A Pooling Analysis of Two Simultaneous Online Auctions
Motivated by the ease with which online customers can bid simultaneously in multiple auctions, we analyze a system with two competing auctioneers and three types of bidders: those dedicated to either of the two auctions and those that participate simultaneously in both auctions. Bidding behavior is specified and proven to induce a Bayesian Nash equilibrium, and a closed-form expression for the expected revenue of each auctioneer is derived. For auctioneers selling a single item, partial pooling--i.e., the presence of some cross-auction bidders--is beneficial to both auctioneers as long as neither one dominates the market (e.g., possesses more than 60%-65% of the market share). For multi-item auctions, pooling is mutually beneficial only if both auctioneers have nearly identical ratios of bidders per items for sale; otherwise, only the auctioneer with the smaller ratio benefits from pooling. Pooling's impact on revenue decreases with the number of bidders, suggesting that popular auction sites need not be overly concerned with mitigating bidding across auctions.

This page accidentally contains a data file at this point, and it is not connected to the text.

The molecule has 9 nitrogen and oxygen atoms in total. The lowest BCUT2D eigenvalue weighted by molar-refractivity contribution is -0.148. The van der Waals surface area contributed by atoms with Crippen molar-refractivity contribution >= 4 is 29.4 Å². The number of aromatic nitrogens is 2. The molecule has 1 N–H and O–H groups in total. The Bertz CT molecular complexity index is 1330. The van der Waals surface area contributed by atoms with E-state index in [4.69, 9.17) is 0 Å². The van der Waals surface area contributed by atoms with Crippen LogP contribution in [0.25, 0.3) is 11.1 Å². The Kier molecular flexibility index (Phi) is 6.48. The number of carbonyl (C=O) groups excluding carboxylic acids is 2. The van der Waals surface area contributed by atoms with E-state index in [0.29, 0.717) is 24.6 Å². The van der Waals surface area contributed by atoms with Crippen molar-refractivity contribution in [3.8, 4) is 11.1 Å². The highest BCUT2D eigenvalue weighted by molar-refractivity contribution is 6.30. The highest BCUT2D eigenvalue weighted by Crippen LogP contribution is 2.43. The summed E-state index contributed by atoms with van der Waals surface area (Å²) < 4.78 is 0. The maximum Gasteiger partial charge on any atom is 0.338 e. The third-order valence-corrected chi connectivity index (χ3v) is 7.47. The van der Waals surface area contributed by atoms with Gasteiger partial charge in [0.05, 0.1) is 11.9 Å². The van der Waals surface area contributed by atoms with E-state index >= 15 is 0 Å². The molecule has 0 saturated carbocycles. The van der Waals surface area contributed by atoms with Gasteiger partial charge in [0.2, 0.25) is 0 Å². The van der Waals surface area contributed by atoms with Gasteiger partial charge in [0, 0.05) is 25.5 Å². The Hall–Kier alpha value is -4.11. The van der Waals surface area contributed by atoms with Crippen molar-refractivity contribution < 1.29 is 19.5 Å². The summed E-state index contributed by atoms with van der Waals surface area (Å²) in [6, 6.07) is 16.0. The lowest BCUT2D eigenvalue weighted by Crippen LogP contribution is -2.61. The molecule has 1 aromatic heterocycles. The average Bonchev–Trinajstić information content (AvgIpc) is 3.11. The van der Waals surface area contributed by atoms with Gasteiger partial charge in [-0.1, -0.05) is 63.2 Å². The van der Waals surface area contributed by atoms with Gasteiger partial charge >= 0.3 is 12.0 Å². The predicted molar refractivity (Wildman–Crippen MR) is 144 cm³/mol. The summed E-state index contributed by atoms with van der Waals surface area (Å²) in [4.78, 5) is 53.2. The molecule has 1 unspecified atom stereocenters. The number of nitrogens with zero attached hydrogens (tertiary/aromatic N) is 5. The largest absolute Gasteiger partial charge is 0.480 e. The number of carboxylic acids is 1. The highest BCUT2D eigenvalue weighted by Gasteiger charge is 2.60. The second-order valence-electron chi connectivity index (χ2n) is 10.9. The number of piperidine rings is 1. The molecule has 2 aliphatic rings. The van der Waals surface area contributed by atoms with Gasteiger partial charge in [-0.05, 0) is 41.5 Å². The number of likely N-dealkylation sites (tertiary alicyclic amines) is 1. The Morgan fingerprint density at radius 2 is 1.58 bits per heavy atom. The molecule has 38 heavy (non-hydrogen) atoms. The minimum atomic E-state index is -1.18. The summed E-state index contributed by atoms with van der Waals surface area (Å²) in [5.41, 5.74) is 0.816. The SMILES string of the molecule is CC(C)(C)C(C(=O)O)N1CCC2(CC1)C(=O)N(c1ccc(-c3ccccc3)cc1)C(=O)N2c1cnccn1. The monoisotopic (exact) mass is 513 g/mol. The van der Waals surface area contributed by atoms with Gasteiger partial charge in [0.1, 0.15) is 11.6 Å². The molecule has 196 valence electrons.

Volume (Year): 11 (2009)
Issue (Month): 1 (October)
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